Besides, the company had more than $23.0 billion in cash at the end of September. Therefore, even if business slows down considerably, Ford could use that some of that cash to continue paying its dividend.
Furthermore, the company is determined to keep its dividend alive. According to the third-quarter investor presentation, Ford is “committed to maintaining an investment grade credit rating, a strong balance sheet and the regular dividend throughout the cycle.” (Source: “3Q Earnings Review,” Ford Motor Company, October 24, 2018.)
During the earnings conference call, when asked about Ford’s plan for dividends, the company’s President and Chief Executive Officer James P. Hackett said, “We want to emphasize that we don’t know how we’ve lost control of the way that’s been projected, but we’ve been consistent saying that we plan to pay the regular dividend in this five-year plan.” (Source: “Q3 2018 Earnings Call,” Ford Motor Company, October 24, 2018.)
In other words, Ford’s dividend policy looks pretty solid—for now.
Nevertheless, I wouldn’t call Ford stock a slam dunk. This is because the company has to deal with quite a bit of uncertainty.
You see, the auto industry is cyclical. That is, when the economy is booming, auto sales are strong and automakers like Ford rake in huge profits. However, when things start to go south, companies in the auto industry usually see their financials deteriorate.
We are not in a recession at the moment, but overall, sales of passenger cars in the U.S. so far this year haven’t been as strong as last year. (Source: “USA – Flash report, Sales volume, 2018,” MarkLines.com, last accessed December 12, 2018.)
Looking at Ford, the company sold 196,303 vehicles in the U.S. in November 2018. While the figure was down 6.9% year-over-year, it was better than the 9.3% decline forecast by Edmunds.com, Inc. (Source: “Ford F-Series Pickups Produce a Record Nine Straight Months Topping 70,000 Trucks Sold; Ford Expedition Sales Up 7.9 Percent, While Lincoln Navigator Gains 27.3 Percent,” Ford Motor Company, December 3, 2018.)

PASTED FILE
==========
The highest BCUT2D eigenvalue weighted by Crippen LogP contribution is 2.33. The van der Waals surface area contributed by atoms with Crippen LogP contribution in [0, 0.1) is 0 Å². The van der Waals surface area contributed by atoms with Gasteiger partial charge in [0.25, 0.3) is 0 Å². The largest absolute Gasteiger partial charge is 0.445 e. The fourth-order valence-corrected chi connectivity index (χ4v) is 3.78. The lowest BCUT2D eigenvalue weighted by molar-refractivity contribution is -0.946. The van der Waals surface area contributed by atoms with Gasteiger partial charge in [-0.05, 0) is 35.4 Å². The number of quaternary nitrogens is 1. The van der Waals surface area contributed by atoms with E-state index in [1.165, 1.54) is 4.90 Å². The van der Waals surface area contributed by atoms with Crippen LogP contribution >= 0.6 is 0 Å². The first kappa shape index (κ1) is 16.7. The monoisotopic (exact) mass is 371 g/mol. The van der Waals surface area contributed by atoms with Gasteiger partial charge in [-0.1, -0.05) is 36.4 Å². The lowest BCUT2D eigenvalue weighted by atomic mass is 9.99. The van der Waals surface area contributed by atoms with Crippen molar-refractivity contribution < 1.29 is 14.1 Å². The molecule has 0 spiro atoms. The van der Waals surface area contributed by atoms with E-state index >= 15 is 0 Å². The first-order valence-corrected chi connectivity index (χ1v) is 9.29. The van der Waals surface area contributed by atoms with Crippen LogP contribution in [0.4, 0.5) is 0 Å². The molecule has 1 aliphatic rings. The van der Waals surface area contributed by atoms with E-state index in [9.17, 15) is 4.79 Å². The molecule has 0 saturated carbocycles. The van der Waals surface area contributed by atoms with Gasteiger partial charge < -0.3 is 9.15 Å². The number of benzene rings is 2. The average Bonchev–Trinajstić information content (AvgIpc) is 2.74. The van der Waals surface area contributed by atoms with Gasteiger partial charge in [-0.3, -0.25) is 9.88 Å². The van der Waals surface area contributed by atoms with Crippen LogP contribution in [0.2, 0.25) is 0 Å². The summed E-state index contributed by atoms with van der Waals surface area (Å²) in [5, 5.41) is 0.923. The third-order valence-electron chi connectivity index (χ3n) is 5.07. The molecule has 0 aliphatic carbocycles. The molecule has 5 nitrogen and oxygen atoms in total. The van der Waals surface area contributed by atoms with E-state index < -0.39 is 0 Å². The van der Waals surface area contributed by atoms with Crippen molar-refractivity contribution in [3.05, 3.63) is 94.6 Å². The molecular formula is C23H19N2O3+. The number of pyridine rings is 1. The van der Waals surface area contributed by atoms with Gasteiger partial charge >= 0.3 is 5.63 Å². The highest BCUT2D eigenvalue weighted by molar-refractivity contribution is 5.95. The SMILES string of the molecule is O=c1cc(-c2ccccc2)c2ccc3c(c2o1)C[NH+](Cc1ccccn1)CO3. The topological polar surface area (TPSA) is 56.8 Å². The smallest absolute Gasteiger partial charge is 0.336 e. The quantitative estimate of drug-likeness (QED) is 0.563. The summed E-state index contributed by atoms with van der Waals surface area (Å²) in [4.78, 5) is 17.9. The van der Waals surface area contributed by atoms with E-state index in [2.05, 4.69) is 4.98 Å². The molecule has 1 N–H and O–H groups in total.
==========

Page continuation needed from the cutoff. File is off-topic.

Most stock market participants are forward-looking. While we recognize the cyclical nature of the auto industry, declining sales is not something investors want to see.
And then there’s the trade tensions between the U.S. and China. After meeting at the G20 summit in Buenos Aires, U.S. President Donald Trump and Chinese President Xi Jinping agreed to a 90-day truce with respect to the two countries’ trade conflict. It remains to be seen what the trade environment will look like after that 90-day period, and how that will affect U.S. automakers like Ford.
Bottom Line on Ford Stock
There you have it. With a seven-percent yield, Ford is one of the most generous dividend payers in today’s stock market. And the dividend remains safe based on its latest financial results.
While this should put Ford stock on an income investor’s watchlist, it should be noted that the company still faces uncertainty.